The oldest and strongest emotion of mankind is fear, and the oldest and strongest kind of fear is fear of the un-known.
Volatility and risk aversion returned to the financial mar-kets last year. Concern over energy, industrial commodities and emerging markets began to spread to other as-sets. Large cap companies with growth opportunities in the US fared best. The S&P 500 returned 1.4% in 2015, but the average stock in the index returned -2.2% as a narrow group of large cap growth stocks drove performance. Small cap stocks lagged and growth performed better than value. High quality stocks generally outperformed. Emerging markets that export commodities were the worst performing countries while commodity importers such as China and India fared better. A selloff in high yield bonds began with the hundreds of billions of debt issued by lower tier oil and gas producers. This debt at its peak comprised over 15% of the junk bond market. It appears that a third or so of these issues will default, and investors will generally recover very little in the reorganizations.
The memory of 2008 still serves to reign in risk-taking before it becomes a systemic issue that puts the economic expansion at risk. The silver lining of the subpar recovery from 2008 is that very few excesses have been created. In 2008, a spike in oil prices and slowdown in housing shattered the brittle, over-leveraged financial sector and ignited the worst economic collapse since the Great Depression. It would be a mistake to project the experience of 2008 onto current downturns in energy, industrial commodities and emerging markets. Today, we have mostly unlevered investors risking their own money and suffering the consequences of their own decisions. Countries and sectors cycle without their financial contagion disrupting the broad economy. Volatility in financial markets cannot be eliminated, as it is the manifestation of markets attempting to price new information. The goal is to limit its impact on the real economy and, so far, this appears to be the case.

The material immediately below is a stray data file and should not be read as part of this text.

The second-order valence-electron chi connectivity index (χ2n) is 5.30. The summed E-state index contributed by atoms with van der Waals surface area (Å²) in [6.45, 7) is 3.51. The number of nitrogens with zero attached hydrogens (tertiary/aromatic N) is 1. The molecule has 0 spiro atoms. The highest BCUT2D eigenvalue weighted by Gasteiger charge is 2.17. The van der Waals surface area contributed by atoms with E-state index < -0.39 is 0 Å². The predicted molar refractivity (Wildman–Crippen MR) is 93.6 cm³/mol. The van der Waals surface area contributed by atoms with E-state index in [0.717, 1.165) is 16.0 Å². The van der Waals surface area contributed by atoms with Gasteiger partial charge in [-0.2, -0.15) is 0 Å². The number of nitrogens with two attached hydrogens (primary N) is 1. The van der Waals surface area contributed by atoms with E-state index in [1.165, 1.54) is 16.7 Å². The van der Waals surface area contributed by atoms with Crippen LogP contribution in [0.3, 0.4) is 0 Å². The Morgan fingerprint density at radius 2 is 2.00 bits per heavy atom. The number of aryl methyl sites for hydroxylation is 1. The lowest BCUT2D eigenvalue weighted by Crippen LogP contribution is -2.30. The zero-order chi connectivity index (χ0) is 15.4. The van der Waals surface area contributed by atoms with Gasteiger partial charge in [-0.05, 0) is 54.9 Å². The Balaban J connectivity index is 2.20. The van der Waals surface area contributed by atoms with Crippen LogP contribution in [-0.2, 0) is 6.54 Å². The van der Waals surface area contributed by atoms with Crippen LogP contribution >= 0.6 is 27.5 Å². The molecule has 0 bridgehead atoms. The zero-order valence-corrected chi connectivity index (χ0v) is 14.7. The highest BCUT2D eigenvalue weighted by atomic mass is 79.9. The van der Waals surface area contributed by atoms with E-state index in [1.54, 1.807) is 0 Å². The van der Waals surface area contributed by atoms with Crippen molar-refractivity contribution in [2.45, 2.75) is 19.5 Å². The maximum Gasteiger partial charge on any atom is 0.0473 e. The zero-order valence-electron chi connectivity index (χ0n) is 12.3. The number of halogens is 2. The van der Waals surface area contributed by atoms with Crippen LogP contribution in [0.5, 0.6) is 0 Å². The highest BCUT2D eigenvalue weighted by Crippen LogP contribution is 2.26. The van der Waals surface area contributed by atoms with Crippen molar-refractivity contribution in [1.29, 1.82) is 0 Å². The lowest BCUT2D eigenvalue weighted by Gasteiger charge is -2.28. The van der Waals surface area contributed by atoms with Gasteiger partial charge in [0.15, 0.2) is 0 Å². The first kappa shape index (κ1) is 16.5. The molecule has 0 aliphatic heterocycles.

What is Happening in China?
China, while the second largest economy in the world and a greater contributor to global economic growth than the US for the past several years, remains too isolated from the global financial markets for any downturn it may experience to cause a new global financial crisis. After the 2008 Financial Crisis, China redirected its economy from export manufacturing to domestic investments in real estate and infrastructure. As a dictatorial, centrally planned economy it faced little difficulty in ordering the state-run banking sector to lend money to state-owned property development companies. This activity generated a tremendous demand for steel, copper and other raw materials related to construction. Commodity-driven booms followed, particularly in other emerging markets that export commodities, such as Brazil. As most of this Chinese construction was debt-financed, debt levels in China grew by nearly 80% from 2007 through 2013. As the Chinese government recognized the dangers of an out-of-control real estate boom, it began taking steps to slow the growth of construction and steer the economy toward higher end services and house-hold consumption.
Recent data suggests that China succeeded in driving increases in household consumption. Auto sales have been increasing by 10% year over year as have movie tickets and other indicators of middle class spending. However, household consumption accounts for only about a third of the Chinese economy, whereas it ac-counts for 70% of US GDP. The Chinese face considerable difficulties moving from their dependence on investment in real estate, factories and other heavy industry. However, as China is such a large economy with so little of it available for investment by Westerners, what really matters is the performance of the Hong Kong-listed Chinese companies, which primarily lie in the Services and Technology sectors, along with any spillover to China’s trading partners.